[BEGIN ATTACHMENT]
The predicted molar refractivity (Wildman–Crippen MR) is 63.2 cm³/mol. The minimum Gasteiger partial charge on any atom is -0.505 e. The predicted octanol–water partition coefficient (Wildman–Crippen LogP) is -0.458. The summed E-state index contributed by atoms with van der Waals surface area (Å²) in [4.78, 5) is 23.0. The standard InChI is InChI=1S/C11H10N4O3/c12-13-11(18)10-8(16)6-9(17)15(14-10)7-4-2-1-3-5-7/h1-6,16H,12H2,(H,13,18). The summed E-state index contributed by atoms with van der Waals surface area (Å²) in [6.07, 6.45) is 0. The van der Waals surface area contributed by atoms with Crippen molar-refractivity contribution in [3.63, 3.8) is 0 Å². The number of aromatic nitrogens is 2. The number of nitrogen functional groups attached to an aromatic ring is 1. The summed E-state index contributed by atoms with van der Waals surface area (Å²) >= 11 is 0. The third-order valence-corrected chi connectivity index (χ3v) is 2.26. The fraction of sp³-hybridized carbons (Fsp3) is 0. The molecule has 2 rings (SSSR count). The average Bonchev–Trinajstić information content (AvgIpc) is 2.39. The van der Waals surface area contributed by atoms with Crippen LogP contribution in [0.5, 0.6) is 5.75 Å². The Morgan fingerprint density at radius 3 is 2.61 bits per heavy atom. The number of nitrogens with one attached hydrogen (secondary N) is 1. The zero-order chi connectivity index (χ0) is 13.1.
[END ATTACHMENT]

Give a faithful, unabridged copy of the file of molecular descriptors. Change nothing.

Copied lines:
The predicted molar refractivity (Wildman–Crippen MR) is 63.2 cm³/mol. The minimum Gasteiger partial charge on any atom is -0.505 e. The predicted octanol–water partition coefficient (Wildman–Crippen LogP) is -0.458. The summed E-state index contributed by atoms with van der Waals surface area (Å²) in [4.78, 5) is 23.0. The standard InChI is InChI=1S/C11H10N4O3/c12-13-11(18)10-8(16)6-9(17)15(14-10)7-4-2-1-3-5-7/h1-6,16H,12H2,(H,13,18). The summed E-state index contributed by atoms with van der Waals surface area (Å²) in [6.07, 6.45) is 0. The van der Waals surface area contributed by atoms with Crippen molar-refractivity contribution in [3.63, 3.8) is 0 Å². The number of aromatic nitrogens is 2. The number of nitrogen functional groups attached to an aromatic ring is 1. The summed E-state index contributed by atoms with van der Waals surface area (Å²) >= 11 is 0. The third-order valence-corrected chi connectivity index (χ3v) is 2.26. The fraction of sp³-hybridized carbons (Fsp3) is 0. The molecule has 2 rings (SSSR count). The average Bonchev–Trinajstić information content (AvgIpc) is 2.39. The van der Waals surface area contributed by atoms with Crippen LogP contribution in [0.5, 0.6) is 5.75 Å². The Morgan fingerprint density at radius 3 is 2.61 bits per heavy atom. The number of nitrogens with one attached hydrogen (secondary N) is 1. The zero-order chi connectivity index (χ0) is 13.1.